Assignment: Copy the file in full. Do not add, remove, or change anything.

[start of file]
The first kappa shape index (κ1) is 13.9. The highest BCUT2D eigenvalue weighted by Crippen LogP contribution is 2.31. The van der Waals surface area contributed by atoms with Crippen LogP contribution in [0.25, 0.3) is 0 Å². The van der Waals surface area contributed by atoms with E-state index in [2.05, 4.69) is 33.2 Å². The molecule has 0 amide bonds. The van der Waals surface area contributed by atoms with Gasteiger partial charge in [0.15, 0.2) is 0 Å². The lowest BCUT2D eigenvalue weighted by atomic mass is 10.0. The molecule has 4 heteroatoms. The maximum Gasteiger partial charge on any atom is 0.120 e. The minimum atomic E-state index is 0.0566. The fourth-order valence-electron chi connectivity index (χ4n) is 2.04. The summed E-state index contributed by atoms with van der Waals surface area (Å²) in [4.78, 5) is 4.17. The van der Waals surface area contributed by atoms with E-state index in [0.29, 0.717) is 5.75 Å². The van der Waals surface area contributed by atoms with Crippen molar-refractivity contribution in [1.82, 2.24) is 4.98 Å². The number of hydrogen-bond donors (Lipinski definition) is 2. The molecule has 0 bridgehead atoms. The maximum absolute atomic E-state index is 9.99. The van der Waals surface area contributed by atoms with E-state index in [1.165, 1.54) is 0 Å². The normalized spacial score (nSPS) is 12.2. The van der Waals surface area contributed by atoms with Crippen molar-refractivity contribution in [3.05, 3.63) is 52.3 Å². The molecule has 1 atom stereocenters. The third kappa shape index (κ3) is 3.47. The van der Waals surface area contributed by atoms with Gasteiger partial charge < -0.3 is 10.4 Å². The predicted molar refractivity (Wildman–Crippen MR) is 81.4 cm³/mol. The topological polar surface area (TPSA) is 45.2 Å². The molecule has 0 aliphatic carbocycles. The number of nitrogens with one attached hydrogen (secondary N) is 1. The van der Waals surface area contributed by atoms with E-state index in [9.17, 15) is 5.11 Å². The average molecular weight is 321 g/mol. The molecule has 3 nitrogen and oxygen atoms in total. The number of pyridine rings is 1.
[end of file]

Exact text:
The first kappa shape index (κ1) is 13.9. The highest BCUT2D eigenvalue weighted by Crippen LogP contribution is 2.31. The van der Waals surface area contributed by atoms with Crippen LogP contribution in [0.25, 0.3) is 0 Å². The van der Waals surface area contributed by atoms with E-state index in [2.05, 4.69) is 33.2 Å². The molecule has 0 amide bonds. The van der Waals surface area contributed by atoms with Gasteiger partial charge in [0.15, 0.2) is 0 Å². The lowest BCUT2D eigenvalue weighted by atomic mass is 10.0. The molecule has 4 heteroatoms. The maximum Gasteiger partial charge on any atom is 0.120 e. The minimum atomic E-state index is 0.0566. The fourth-order valence-electron chi connectivity index (χ4n) is 2.04. The summed E-state index contributed by atoms with van der Waals surface area (Å²) in [4.78, 5) is 4.17. The van der Waals surface area contributed by atoms with E-state index in [0.29, 0.717) is 5.75 Å². The van der Waals surface area contributed by atoms with Crippen molar-refractivity contribution in [1.82, 2.24) is 4.98 Å². The number of hydrogen-bond donors (Lipinski definition) is 2. The molecule has 0 bridgehead atoms. The maximum absolute atomic E-state index is 9.99. The van der Waals surface area contributed by atoms with E-state index in [1.165, 1.54) is 0 Å². The normalized spacial score (nSPS) is 12.2. The van der Waals surface area contributed by atoms with Crippen molar-refractivity contribution in [3.05, 3.63) is 52.3 Å². The molecule has 1 atom stereocenters. The third kappa shape index (κ3) is 3.47. The van der Waals surface area contributed by atoms with Gasteiger partial charge < -0.3 is 10.4 Å². The predicted molar refractivity (Wildman–Crippen MR) is 81.4 cm³/mol. The topological polar surface area (TPSA) is 45.2 Å². The molecule has 0 aliphatic carbocycles. The number of nitrogens with one attached hydrogen (secondary N) is 1. The van der Waals surface area contributed by atoms with E-state index in [9.17, 15) is 5.11 Å². The average molecular weight is 321 g/mol. The molecule has 3 nitrogen and oxygen atoms in total. The number of pyridine rings is 1.